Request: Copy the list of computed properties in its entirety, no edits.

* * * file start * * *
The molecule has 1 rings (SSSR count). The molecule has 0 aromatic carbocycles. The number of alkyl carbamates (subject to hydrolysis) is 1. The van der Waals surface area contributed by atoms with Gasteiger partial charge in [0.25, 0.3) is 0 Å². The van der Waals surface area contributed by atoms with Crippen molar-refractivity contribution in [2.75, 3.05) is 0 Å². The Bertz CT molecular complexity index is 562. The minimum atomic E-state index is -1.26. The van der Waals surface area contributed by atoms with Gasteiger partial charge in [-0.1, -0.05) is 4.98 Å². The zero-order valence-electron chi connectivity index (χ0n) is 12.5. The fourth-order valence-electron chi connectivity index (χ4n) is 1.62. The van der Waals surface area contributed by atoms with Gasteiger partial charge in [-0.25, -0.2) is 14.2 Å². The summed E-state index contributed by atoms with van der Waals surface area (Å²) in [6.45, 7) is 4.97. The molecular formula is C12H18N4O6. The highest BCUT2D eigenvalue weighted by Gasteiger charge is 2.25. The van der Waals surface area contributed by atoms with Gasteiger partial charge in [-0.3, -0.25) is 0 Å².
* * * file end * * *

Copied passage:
The molecule has 1 rings (SSSR count). The molecule has 0 aromatic carbocycles. The number of alkyl carbamates (subject to hydrolysis) is 1. The van der Waals surface area contributed by atoms with Gasteiger partial charge in [0.25, 0.3) is 0 Å². The van der Waals surface area contributed by atoms with Crippen molar-refractivity contribution in [2.75, 3.05) is 0 Å². The Bertz CT molecular complexity index is 562. The minimum atomic E-state index is -1.26. The van der Waals surface area contributed by atoms with Gasteiger partial charge in [-0.1, -0.05) is 4.98 Å². The zero-order valence-electron chi connectivity index (χ0n) is 12.5. The fourth-order valence-electron chi connectivity index (χ4n) is 1.62. The van der Waals surface area contributed by atoms with Gasteiger partial charge in [-0.25, -0.2) is 14.2 Å². The summed E-state index contributed by atoms with van der Waals surface area (Å²) in [6.45, 7) is 4.97. The molecular formula is C12H18N4O6. The highest BCUT2D eigenvalue weighted by Gasteiger charge is 2.25. The van der Waals surface area contributed by atoms with Gasteiger partial charge in [-0.3, -0.25) is 0 Å².